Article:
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29 Jul, 2019 23:37

Feelings over facts: No, Gilroy shooter did not use an AK-47

Feelings over facts: No, Gilroy shooter did not use an AK-47

Reports that the 19-year-old shooter used an “AK-47 style assault rifle” to kill three people at the Gilroy Garlic Festival in California led to anguished calls for gun control. There was just one problem: no such weapon exists.

The suspect identified as Santino William Legan opened fire at the popular food festival venue on Sunday, fatally striking three people and injuring 15 others. In a press conference on Monday, Gilroy Police Chief Scot Smithee said Legan had used an SKS, which he described as an “AK-47 type assault rifle.” 

READ MORE: 3 dead in 'nightmare' California festival shooting, suspect shot and killed

Smithee said his officers were “outgunned” but managed to quickly stop the suspect by fatally shooting him.

Between Smithee’s description of the weapon and witness statements to the media that called it an “assault rifle” and even a “machine gun,” that was enough to start an AK-47 trend on social media – mainly with outspoken liberal activists calling for more gun control.

“An AK47 assault rifle. Again,” tweeted actress Mia Farrow. It wasn’t clear to which previous incident involving an AK she was referring.

“Every nation is home to unstable teens. Only America gives them easy access to an AK-47 and bulk ammo,” said gun control activist Shannon Watts of Moms Demand Action.

“A NFL player can’t protest in America, but a nineteen year old can buy an AK-47,” tweeted activist Michael Skolnik.

Eugene Gu, a doctor who somehow finds time to respond to every tweet by President Donald Trump, actually argued that the incident showed California’s gun control laws worked perfectly, since the shooter “had to go all the way to Nevada to legally purchase an AK-47.”

Every single one of these arguments was moot, however, since the SKS is not an assault rifle, or in any way related to an AK-47.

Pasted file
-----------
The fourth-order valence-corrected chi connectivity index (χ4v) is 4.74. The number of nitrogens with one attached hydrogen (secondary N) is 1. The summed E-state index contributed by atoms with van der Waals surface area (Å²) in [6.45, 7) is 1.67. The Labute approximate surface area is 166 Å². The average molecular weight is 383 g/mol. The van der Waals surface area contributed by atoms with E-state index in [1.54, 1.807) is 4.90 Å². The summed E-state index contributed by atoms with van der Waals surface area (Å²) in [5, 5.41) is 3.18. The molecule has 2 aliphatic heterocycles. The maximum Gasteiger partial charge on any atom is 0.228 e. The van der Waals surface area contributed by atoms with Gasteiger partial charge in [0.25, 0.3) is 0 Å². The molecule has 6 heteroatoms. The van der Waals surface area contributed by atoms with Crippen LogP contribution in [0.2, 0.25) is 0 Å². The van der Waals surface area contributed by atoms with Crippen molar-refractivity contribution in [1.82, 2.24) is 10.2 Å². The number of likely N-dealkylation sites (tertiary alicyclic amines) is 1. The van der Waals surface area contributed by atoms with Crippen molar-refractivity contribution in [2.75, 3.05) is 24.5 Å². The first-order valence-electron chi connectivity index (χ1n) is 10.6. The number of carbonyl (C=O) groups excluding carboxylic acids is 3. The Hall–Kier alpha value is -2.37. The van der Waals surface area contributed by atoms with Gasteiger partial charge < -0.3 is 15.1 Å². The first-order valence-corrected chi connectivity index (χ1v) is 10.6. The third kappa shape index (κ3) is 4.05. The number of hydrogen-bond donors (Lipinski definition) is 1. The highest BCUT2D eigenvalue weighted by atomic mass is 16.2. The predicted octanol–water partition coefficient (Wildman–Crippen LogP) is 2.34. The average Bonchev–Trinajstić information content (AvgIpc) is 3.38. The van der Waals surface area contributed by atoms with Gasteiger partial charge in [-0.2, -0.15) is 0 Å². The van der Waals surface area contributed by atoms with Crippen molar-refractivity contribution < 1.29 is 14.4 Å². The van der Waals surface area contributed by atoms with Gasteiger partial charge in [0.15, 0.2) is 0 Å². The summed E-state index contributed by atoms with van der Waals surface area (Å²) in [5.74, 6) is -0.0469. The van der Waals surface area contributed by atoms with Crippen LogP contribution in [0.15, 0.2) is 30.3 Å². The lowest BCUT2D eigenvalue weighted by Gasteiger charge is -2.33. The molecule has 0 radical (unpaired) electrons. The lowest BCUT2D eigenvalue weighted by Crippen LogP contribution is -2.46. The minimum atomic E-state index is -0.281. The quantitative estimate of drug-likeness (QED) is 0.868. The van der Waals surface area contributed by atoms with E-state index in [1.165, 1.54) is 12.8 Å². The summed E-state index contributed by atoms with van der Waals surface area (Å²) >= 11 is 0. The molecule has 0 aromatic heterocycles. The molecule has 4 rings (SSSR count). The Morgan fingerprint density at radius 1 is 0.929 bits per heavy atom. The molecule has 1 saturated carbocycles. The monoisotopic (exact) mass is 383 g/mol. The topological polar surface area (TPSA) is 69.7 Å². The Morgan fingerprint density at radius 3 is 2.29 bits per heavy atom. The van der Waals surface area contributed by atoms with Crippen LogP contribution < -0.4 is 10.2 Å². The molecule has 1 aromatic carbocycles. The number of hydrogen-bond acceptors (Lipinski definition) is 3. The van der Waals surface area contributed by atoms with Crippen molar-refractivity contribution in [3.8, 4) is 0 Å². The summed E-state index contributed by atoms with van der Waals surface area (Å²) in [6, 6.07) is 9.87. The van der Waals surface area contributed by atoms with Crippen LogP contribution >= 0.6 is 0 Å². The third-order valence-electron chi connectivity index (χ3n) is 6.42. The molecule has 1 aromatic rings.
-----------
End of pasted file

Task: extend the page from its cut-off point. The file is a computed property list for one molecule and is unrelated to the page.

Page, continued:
The SKS stands for the Self-loading Simonov Carbine, a semi-automatic rifle developed in the Soviet Union during the Second World War, years before the AK. It does not use the AK’s iconic curved magazine, either, but relies on disposable clips that hold up to 10 rounds. If the shooter fired 30 or 40 bullets, as the witnesses said, he would have had to reload three or four times.

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The only similarities between the weapons are the original muzzle break of the SKS that was copied by the AK and the 7.62 caliber ammunition used by both. Conflating the two is akin to the infamous “chainsaw bayonet” speculation by the press following the Texas church shooting in 2017 – in which both the shooter and the civilian who stopped him used ArmaLite AR-15 rifles. 

Millions of SKS rifles were produced by the Soviet Union, several Eastern European countries, China, North Korea and Vietnam. The Bureau of Alcohol, Tobacco, Firearms and Explosives (BATF) regulators classify the Soviet- and European-made SKS carbines as curios & relics, allowing them to be legally sold in the US.

Also on rt.com California garlic festival shooting suspect identified as Santino William Legan – reports

Legan reportedly cut his way through a security fence to bypass the checkpoints at the festival entrance. His social media posts suggest anger issues and racial or ethnic grievances, but so far his motive remains unknown.

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